Guantánamo Prison was full of innocents – their only crime was being in the wrong place at the wrong time. There were photographers from Al Jazeera and nurses from the Red Crescent [Red Cross], people who had been kidnapped in Bosnia and Turkey. It didn't matter what profession you had or whether you were there at work – they took you anyway. There were Bosnians who had been taken captive in Sarajevo after looking at some websites where al-Qaeda presented itself and its visions. The Americans thought it was recruitment sites, and everyone who looked at them was suspicious.

The Aleppo childhood home is empty

A Qatar man who was a journalist for state television spent 13 years in prison. When he was released, he returned to Qatar and received a million dollars and a house from the government.

“There were lots of viewers and people reporting their neighbors. A great way to get rid of an enemy or a business rival. "

«We others got nothing. The United States has said that they will not pay any compensation for us, even though we were in prison without trial and that they could not prove that we were guilty of any crime. ”

Ahmed did not have contact with his family of 13 years. He was as afraid of Assad's agents as of the CIA.

"It was great to see them again via Skype. My little sisters are married, and I have several nieces and nephews. My mother died in the meantime, and my father has remarried. There are many changes, they have lost everything, the war has affected Aleppo the most, their businesses have been looted and their houses bombed. Only my father and our childhood home remain because it is located in the part of Aleppo that is protected by Assad's soldiers. That part of the city is not as destroyed as the neighborhoods that became battlefields between the rebels and government soldiers. I call them via Skype every day, they have helped me and taught me to cook. Now I can cook exactly the same hummus that I ate as a child and that my mother did, "says Ahmed.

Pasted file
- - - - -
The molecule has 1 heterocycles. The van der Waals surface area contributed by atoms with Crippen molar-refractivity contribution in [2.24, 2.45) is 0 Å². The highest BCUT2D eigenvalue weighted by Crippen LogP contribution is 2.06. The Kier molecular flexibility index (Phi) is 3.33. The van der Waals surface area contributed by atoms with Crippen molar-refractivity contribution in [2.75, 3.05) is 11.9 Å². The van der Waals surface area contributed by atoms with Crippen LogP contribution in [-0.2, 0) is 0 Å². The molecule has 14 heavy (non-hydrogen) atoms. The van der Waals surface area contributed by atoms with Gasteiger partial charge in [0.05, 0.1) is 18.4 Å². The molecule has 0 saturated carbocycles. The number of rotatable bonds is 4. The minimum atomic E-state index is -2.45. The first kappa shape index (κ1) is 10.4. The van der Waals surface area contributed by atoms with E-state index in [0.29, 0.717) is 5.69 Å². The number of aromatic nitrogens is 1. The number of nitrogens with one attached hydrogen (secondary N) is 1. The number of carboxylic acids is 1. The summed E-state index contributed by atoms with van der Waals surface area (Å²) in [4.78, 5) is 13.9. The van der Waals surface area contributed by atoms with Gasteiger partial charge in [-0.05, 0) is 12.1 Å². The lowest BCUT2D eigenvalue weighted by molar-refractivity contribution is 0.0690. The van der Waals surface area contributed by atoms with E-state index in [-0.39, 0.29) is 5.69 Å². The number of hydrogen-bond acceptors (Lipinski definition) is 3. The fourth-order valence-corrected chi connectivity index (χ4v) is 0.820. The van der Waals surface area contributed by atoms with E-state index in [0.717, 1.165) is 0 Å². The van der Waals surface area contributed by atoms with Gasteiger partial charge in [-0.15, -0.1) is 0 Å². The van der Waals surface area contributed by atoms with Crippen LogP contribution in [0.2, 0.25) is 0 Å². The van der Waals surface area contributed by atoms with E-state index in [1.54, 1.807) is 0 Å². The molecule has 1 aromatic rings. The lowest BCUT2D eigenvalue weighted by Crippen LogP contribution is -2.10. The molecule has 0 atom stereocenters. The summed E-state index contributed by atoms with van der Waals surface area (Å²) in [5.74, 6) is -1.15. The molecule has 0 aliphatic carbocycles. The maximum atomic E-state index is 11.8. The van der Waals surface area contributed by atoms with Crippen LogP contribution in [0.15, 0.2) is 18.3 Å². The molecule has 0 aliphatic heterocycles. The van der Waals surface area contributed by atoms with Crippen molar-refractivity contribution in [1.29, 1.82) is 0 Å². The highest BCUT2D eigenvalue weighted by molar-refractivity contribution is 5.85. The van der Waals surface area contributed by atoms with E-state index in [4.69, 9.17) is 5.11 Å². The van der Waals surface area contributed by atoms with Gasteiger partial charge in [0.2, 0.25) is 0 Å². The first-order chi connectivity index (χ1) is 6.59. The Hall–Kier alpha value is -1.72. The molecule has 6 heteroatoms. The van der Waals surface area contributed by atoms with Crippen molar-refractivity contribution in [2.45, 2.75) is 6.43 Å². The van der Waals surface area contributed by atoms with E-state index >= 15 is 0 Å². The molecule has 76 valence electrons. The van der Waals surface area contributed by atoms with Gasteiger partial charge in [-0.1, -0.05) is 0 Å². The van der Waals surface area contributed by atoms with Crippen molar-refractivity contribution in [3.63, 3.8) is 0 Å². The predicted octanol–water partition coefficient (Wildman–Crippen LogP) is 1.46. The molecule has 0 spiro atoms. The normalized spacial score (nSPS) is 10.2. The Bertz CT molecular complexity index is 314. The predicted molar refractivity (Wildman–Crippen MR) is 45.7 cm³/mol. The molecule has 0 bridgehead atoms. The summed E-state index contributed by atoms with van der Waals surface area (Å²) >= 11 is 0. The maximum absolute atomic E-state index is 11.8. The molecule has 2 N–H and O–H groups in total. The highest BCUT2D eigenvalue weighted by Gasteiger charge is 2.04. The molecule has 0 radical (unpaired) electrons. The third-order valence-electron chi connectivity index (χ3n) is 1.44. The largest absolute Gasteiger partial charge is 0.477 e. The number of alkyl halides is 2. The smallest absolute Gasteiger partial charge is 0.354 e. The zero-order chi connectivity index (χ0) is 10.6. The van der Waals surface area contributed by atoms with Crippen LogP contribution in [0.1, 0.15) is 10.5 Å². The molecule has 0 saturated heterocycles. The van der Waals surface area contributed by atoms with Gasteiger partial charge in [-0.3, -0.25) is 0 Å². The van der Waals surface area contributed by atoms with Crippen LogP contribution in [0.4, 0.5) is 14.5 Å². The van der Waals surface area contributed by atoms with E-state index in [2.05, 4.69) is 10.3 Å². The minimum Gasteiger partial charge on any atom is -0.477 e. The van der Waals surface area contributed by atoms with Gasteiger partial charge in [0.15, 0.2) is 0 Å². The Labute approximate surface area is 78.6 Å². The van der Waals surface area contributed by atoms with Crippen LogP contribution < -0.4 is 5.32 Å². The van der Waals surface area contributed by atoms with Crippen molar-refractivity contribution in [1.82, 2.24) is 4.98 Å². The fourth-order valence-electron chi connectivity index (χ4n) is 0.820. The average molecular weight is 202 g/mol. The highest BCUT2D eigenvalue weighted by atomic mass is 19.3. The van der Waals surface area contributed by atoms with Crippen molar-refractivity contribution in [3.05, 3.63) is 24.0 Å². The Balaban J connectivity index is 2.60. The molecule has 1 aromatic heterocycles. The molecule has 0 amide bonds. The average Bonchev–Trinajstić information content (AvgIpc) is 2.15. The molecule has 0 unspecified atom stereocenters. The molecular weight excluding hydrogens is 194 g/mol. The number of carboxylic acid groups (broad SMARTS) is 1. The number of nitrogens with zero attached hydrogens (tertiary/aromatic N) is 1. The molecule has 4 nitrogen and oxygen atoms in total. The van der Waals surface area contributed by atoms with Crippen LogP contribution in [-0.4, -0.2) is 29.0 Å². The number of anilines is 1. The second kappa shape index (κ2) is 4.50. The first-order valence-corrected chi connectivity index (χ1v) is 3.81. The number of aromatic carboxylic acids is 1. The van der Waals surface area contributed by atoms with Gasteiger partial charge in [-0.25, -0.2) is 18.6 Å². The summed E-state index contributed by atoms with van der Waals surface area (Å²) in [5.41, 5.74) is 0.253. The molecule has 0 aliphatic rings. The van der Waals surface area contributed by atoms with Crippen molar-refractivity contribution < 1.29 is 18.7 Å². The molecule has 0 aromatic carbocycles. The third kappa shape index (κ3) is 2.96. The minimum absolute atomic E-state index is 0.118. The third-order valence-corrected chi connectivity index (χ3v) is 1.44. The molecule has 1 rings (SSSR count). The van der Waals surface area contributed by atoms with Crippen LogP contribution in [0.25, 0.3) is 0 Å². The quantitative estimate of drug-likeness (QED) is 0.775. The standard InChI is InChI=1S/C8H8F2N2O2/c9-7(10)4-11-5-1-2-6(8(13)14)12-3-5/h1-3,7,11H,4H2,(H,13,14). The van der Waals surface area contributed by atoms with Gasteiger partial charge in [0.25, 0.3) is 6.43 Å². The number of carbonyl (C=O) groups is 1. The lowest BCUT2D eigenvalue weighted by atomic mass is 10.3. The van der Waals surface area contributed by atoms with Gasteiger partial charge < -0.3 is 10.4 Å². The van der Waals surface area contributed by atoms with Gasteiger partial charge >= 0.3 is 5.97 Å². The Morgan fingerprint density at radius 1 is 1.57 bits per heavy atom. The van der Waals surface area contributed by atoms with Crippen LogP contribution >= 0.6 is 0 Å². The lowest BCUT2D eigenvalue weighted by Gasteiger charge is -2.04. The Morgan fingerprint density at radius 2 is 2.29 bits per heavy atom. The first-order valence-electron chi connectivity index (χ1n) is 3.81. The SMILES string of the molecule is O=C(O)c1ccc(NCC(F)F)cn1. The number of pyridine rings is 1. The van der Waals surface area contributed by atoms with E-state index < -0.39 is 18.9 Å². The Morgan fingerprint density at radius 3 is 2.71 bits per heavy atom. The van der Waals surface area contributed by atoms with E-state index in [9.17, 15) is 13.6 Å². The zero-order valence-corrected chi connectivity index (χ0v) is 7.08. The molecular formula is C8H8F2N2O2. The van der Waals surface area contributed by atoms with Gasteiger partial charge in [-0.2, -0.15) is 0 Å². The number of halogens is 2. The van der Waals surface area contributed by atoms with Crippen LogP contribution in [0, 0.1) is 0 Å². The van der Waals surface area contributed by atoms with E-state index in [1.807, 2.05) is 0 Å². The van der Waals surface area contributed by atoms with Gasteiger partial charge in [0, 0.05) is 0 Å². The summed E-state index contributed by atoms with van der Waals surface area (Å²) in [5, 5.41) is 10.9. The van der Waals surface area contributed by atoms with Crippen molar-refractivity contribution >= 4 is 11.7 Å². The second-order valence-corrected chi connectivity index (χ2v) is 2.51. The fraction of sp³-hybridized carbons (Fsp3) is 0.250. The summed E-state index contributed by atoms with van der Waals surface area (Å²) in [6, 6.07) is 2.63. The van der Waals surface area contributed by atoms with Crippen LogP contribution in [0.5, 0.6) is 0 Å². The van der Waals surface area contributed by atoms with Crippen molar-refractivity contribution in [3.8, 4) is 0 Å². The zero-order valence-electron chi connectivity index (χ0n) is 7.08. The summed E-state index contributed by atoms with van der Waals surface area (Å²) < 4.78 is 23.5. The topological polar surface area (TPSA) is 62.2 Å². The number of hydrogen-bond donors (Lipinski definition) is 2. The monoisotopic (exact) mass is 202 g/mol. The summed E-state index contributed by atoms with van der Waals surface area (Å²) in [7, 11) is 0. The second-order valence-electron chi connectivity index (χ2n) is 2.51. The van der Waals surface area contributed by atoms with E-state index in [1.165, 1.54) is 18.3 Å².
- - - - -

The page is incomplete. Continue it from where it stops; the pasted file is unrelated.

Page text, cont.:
"I knew nothing about phones or computers, in Aleppo I learned to forge in gold and silver. Damascus has been known since ancient times for its metals and weapons. A sword made by a blacksmith in Syria was a status symbol. Here in Uruguay there are no such traditions, and you hardly have any jewelers. By the way, why don't women wear jewels here? I hardly see anyone wearing a necklace here, some rings only, no bracelets, no gold. ”

Now Ahmed has saddled around and is becoming a chef or confectioner: "I've learned to do backlava and the hardest of all: knafe from Nablus."

Contact with the CIA. Ahmed says that CIA officials contacted the prisoners:

«Officials from the CIA offered us to be free if we only worked with them. If we went to any Arab country and went to the mosque and listened to conversations between people. If anybody was planning any attack. If we cooperated, we would get a house, a car and a salary. I replied that if I lived on Guantánamo for a thousand years, I would not villa cooperate with them and spy on my countrymen. They got sour, and I was beaten. But it didn't matter; now I had a goal: to survive. ”

Ana L. Valdés
Ana L. Valdés
Valdés is a writer, anthropologist and activist.